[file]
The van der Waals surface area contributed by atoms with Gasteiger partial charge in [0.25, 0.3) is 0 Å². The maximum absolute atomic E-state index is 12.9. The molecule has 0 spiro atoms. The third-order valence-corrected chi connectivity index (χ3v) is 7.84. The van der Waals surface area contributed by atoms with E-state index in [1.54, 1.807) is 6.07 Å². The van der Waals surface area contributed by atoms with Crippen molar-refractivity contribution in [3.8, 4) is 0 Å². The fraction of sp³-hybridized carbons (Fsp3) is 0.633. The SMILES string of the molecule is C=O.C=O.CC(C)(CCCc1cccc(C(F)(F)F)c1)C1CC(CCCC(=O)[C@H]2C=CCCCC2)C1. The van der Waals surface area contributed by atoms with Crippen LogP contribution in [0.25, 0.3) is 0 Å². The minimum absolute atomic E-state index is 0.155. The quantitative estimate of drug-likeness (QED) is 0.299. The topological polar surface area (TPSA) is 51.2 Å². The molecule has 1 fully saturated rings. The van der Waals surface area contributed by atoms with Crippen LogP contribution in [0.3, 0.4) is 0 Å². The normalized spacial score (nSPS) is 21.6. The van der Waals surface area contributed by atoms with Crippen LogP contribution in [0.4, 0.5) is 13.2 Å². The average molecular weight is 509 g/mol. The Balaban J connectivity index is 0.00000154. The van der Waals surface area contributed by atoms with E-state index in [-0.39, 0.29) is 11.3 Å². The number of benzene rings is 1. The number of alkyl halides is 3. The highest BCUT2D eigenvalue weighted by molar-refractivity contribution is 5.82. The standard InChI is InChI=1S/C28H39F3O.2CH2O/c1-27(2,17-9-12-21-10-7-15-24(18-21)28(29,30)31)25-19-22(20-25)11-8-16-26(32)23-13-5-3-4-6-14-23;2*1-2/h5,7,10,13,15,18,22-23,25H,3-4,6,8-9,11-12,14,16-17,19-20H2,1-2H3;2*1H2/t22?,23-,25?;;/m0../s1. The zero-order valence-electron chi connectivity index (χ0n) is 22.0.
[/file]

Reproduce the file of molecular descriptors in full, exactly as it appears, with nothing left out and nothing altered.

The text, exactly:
The van der Waals surface area contributed by atoms with Gasteiger partial charge in [0.25, 0.3) is 0 Å². The maximum absolute atomic E-state index is 12.9. The molecule has 0 spiro atoms. The third-order valence-corrected chi connectivity index (χ3v) is 7.84. The van der Waals surface area contributed by atoms with E-state index in [1.54, 1.807) is 6.07 Å². The van der Waals surface area contributed by atoms with Crippen molar-refractivity contribution in [3.8, 4) is 0 Å². The fraction of sp³-hybridized carbons (Fsp3) is 0.633. The SMILES string of the molecule is C=O.C=O.CC(C)(CCCc1cccc(C(F)(F)F)c1)C1CC(CCCC(=O)[C@H]2C=CCCCC2)C1. The van der Waals surface area contributed by atoms with Crippen LogP contribution in [0.25, 0.3) is 0 Å². The minimum absolute atomic E-state index is 0.155. The quantitative estimate of drug-likeness (QED) is 0.299. The topological polar surface area (TPSA) is 51.2 Å². The molecule has 1 fully saturated rings. The van der Waals surface area contributed by atoms with Crippen LogP contribution in [0.3, 0.4) is 0 Å². The normalized spacial score (nSPS) is 21.6. The van der Waals surface area contributed by atoms with Crippen LogP contribution in [0.4, 0.5) is 13.2 Å². The average molecular weight is 509 g/mol. The Balaban J connectivity index is 0.00000154. The van der Waals surface area contributed by atoms with E-state index in [-0.39, 0.29) is 11.3 Å². The number of benzene rings is 1. The number of alkyl halides is 3. The highest BCUT2D eigenvalue weighted by molar-refractivity contribution is 5.82. The standard InChI is InChI=1S/C28H39F3O.2CH2O/c1-27(2,17-9-12-21-10-7-15-24(18-21)28(29,30)31)25-19-22(20-25)11-8-16-26(32)23-13-5-3-4-6-14-23;2*1-2/h5,7,10,13,15,18,22-23,25H,3-4,6,8-9,11-12,14,16-17,19-20H2,1-2H3;2*1H2/t22?,23-,25?;;/m0../s1. The zero-order valence-electron chi connectivity index (χ0n) is 22.0.